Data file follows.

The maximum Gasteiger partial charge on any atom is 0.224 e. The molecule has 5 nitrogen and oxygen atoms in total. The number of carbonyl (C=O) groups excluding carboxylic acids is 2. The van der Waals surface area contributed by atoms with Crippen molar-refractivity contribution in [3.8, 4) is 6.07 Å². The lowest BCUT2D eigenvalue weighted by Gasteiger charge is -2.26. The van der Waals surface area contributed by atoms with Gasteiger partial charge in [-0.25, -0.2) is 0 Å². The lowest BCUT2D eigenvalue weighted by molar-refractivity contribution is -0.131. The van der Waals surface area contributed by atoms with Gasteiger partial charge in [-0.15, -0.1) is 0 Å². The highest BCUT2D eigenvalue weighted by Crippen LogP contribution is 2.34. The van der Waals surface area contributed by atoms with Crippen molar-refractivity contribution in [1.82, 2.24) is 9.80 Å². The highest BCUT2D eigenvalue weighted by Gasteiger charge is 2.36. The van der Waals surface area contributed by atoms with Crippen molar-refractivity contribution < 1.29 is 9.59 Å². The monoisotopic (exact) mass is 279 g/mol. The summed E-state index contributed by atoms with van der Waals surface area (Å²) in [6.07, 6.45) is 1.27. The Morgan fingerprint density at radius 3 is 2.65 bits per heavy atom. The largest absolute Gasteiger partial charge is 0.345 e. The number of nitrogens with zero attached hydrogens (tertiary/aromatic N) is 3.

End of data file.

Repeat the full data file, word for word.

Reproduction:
The maximum Gasteiger partial charge on any atom is 0.224 e. The molecule has 5 nitrogen and oxygen atoms in total. The number of carbonyl (C=O) groups excluding carboxylic acids is 2. The van der Waals surface area contributed by atoms with Crippen molar-refractivity contribution in [3.8, 4) is 6.07 Å². The lowest BCUT2D eigenvalue weighted by Gasteiger charge is -2.26. The van der Waals surface area contributed by atoms with Gasteiger partial charge in [-0.25, -0.2) is 0 Å². The lowest BCUT2D eigenvalue weighted by molar-refractivity contribution is -0.131. The van der Waals surface area contributed by atoms with Gasteiger partial charge in [-0.15, -0.1) is 0 Å². The highest BCUT2D eigenvalue weighted by Crippen LogP contribution is 2.34. The van der Waals surface area contributed by atoms with Crippen molar-refractivity contribution in [1.82, 2.24) is 9.80 Å². The highest BCUT2D eigenvalue weighted by Gasteiger charge is 2.36. The van der Waals surface area contributed by atoms with Crippen molar-refractivity contribution < 1.29 is 9.59 Å². The monoisotopic (exact) mass is 279 g/mol. The summed E-state index contributed by atoms with van der Waals surface area (Å²) in [6.07, 6.45) is 1.27. The Morgan fingerprint density at radius 3 is 2.65 bits per heavy atom. The largest absolute Gasteiger partial charge is 0.345 e. The number of nitrogens with zero attached hydrogens (tertiary/aromatic N) is 3.